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Pity in History

Theatre Review by David Hurst - July 18, 2017

Steven Dykes and Matt Ball
Photo by Stan Barouh

For their 31st repertory season, and their 11th consecutive season in New York City, it should come as no surprise PTP/NYC (Potomac Theatre Project) has included a play by iconoclastic, British playwright Howard Barker. Long a champion of Barker's provocative work, of the 73 mainstage productions PTP/NYC has performed over the last three decades 11 of them have been by Barker, including multiple American premieres (Gertrude: The Cry, The Castle, The Europeans: Struggle to Love, and Gary the Thief), a New York premiere (Judith: A Parting from the Body), a world premiere (Plevna: Meditations on Hatred) and the play widely considered to be his masterpiece (Scenes from an Execution). Through August 6 New Yorkers are being treated to a rarity in Barker's canon, Pity In History, which is receiving its "professional stage premiere" having started life as a teleplay commissioned by the BBC, airing on July 4, 1985.

Pity in History was originally set at the beginning of the English revolution (1642-1651), a civil war that pitted Cromwell's Parliamentarians against King Charles I's Royalists. Tensions ran high about hot-button issues like religion, social class, property and art, and Barker's writing was inspired by Thatcherism and the rejection of political consensus in post WWII Europe. Audiences in 1985 watched the broadcast and saw their politically divided country reflected in the 17th century conflict playing out in Barker's imagination. Today of course, in the dystopian world of Trump and Twitter, the play can't help but reflect recent political events in the United States and Great Britain. Director Richard Romagnoli has set this new stage incarnation of Pity In History in "the present" and in contemporary costumes, but the dialogue (with few exceptions) remains the same as originally presented.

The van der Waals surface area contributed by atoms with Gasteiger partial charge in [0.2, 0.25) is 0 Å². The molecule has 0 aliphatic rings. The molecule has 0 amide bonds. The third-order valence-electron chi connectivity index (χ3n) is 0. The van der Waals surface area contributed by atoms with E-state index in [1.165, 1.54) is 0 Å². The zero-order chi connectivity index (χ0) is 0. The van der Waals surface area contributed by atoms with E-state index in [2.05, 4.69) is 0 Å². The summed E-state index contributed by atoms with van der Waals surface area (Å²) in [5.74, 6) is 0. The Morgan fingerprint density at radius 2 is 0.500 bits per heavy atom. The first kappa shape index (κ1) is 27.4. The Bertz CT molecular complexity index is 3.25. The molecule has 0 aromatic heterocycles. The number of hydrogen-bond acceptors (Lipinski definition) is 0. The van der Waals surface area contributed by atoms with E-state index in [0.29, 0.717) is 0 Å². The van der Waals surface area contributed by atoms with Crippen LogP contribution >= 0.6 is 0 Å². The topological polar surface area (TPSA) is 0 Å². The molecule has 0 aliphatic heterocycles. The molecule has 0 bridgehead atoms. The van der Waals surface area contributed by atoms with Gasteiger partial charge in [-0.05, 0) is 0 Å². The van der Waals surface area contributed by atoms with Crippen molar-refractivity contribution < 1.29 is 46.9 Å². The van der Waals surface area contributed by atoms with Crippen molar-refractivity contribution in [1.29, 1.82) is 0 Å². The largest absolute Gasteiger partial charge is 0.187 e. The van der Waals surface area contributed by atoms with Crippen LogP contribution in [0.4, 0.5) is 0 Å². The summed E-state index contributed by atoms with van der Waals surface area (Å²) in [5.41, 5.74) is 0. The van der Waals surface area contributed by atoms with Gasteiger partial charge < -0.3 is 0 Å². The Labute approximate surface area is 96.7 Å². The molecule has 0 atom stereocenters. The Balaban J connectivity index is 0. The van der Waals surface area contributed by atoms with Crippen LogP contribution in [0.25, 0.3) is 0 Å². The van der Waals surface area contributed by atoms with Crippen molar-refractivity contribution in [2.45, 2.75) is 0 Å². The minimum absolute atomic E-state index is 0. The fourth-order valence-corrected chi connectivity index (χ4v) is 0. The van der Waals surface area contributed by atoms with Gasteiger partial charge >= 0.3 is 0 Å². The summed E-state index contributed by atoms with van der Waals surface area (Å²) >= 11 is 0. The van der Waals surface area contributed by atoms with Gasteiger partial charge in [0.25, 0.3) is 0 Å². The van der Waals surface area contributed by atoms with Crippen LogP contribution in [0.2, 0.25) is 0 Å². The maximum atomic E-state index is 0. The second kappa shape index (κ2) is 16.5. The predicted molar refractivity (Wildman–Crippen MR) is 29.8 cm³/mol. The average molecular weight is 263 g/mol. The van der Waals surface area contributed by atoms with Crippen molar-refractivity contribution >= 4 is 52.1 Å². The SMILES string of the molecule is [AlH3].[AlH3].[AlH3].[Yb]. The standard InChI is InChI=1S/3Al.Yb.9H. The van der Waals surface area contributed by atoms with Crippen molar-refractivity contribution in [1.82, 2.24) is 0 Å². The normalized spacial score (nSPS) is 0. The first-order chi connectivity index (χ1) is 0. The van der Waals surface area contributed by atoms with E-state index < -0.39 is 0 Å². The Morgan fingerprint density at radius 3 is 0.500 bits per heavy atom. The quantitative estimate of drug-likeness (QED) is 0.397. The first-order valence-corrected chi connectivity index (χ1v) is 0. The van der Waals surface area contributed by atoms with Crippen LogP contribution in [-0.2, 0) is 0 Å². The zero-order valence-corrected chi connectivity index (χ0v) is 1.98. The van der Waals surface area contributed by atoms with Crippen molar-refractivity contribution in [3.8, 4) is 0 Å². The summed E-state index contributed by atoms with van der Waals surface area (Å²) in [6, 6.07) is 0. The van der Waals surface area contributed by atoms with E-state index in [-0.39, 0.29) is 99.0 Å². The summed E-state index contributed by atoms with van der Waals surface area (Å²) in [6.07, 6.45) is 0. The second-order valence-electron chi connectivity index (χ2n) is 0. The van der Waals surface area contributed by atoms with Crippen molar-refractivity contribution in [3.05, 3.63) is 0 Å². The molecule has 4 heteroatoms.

Jonathan Tindle and Christopher Marshall
Photo by Stan Barouh

The play is essentially the story of an artist caught in the maelstrom of a chaotic moment in history and his reaction to the chaos swirling about him. In this case, the artist is a mason named Gaukroger played with beautiful restraint by Steven Dykes, attempting to complete the carving of a funeral monument in the crypt of a cathedral with his apprentice Pool, a spot-on Matt Ball, for the widow Venables, a glamorous Kathleen Wise. Upstairs in the cathedral a cadre of soldiers are drilling while the try to ignore the rather loud dying of Murgatroyd, their cook, played with insouciant sarcasm by Jonathan Tindle. Being just a cook Murgatroyd can't understand why God would have allowed him to be shot, but the soldiers hustle him down to the crypt to keep him and his politically incorrect comments out of sight and mind.

Despite the soldier's mantra "God is on our side," events spiral out of control despite the best efforts of their chaplain, Croop, well-played by Christopher Marshall (and the role originally essayed by Alan Rickman in the BBC telefilm), who sounds the only reasonable notes among the military contingency. The ‘voice of reason' in Barker's work falls to Gaukroger who becomes an observer, a philosopher and ultimately a victim as he's forced to watch the soldiers destroy the monument he's labored to complete. Pity In History illuminates the conflict and contradiction that inherently come to light when chaos and art face off against each other. No doubt this is the reason PTP/NYC paired Barker's play with Tom Stoppard's Arcadia for this summer's repertory season. These two monumental playwrights may seem diametrically opposed but these two works share the mingling of idealism, cynicism and fanaticism to expose the eloquent spark of creation that remains ineffable.

Pity in History
Through August 6
The Atlantic Stage 2, 330 West 16th Street between 8th and 9th Avenues
Tickets online and current Performance Schedule: OvationTix

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